“Even at the 11th hour, as contracts were set to expire, Verizon continued to seek to strip away 50 years of collective bargaining gains for middle class workers and their families,” the Communications Workers of America said in a statement.
The strike, which began when the old contract expired yesterday at midnight, may delay service calls and disrupt installations for telephone and Internet service. The company has trained more than 40,000 managers and contractors to step into the roles of union workers, said Richard Young, a Verizon spokesman.
“We are confident that we have the talent and resources in place to meet the needs and demands of our customers,” Mark Reed, Verizon’s executive vice president of human resources, said in a statement.
The New York-based company began negotiating with more than 45,000 members of the Communications Workers of America and the International Brotherhood of Electrical Workers in July over terms of a contract to replace one that expired yesterday. A proposal to change health-care benefits is one of the issues to be resolved, with the company and unions remaining sharply divided.
Verizon wants workers to contribute more for health insurance, including paying monthly premiums for the first time, while the unions say their members can’t accept the financial burden, given the current economy.
“We’re looking to bring our union more in line with what the rest of the workers pay,” Young said last week in an interview, adding that about 130,000 of the company’s approximately 196,000 employees already contribute to health- insurance premiums. The company also wants to increase co- payments and deductibles for union workers.
Ron Collins, the CWA’s chief of staff, last month called the proposal a “radical change.” Verizon is a profitable company that pays senior executives well and isn’t in danger of going out of business, said Bob Master, a legislative and political director for the CWA.
“We remain ready to meet with Verizon to work out a fair agreement,” the IBEW said in a statement calling the strike. “But at this point, we had no choice.”
The CWA said talks between the unions and the company will continue, and that workers are prepared to “continue the fight” until the two sides reach an agreement.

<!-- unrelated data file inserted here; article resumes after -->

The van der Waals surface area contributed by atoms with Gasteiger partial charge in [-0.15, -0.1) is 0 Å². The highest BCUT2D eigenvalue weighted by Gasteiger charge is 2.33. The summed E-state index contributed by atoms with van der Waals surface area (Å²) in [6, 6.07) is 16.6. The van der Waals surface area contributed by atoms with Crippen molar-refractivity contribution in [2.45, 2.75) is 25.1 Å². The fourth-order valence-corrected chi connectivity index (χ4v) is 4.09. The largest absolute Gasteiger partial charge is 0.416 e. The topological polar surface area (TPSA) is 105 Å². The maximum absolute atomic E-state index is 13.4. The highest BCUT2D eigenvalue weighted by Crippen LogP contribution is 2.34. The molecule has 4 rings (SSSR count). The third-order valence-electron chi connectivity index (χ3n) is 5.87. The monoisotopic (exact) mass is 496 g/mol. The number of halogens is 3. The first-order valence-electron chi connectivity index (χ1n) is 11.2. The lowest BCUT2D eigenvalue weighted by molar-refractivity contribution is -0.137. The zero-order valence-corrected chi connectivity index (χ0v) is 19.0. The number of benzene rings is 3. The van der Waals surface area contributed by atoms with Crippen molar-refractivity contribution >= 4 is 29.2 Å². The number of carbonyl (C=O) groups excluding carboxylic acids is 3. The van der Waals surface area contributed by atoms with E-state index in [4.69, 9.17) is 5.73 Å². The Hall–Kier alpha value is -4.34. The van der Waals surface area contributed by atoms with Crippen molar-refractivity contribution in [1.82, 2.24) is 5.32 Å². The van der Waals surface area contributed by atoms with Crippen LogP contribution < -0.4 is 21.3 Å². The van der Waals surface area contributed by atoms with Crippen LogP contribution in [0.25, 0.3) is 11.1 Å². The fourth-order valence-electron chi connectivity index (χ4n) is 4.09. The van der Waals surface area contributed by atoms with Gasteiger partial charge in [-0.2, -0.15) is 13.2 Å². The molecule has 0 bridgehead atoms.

Lowell McAdam, who took over as CEO from Ivan Seidenberg on Aug. 1, had run Verizon Wireless for more than three years before becoming president of Verizon Communications last year. He said he wants to bring the competitive culture of the mobile- phone business to the parent company. In an interview last month, McAdam, 57, said changing the union contract would ultimately benefit workers because lower costs would help the business compete.
“If we do that, I think the union will have a much stronger future because the company will be stronger,” he said.
Verizon’s revenue and profit fell last year as declines in the land-line business offset growth in wireless. The number of fixed lines, including residential and business customers, slid 8.2 percent to 26 million at the end of last year, extending declines since 2003. Over the same period, wireless subscribers more than doubled to 94.1 million.
Verizon’s competitors include AT&T Inc. (T), the biggest U.S. phone carrier and second-largest wireless operator. AT&T has proposed acquiring Deutsche Telekom AG’s T-Mobile USA, allowing it to surpass Verizon Wireless as the country’s largest mobile- phone company.
Though Verizon’s unions authorized strikes in 2008 and 2003, they haven’t gone out on strike since 2000. That 18-day standoff affected 28 million customers and cost Verizon $40 million in revenue. The company settled the dispute by agreeing to a 12 percent wage increase over three years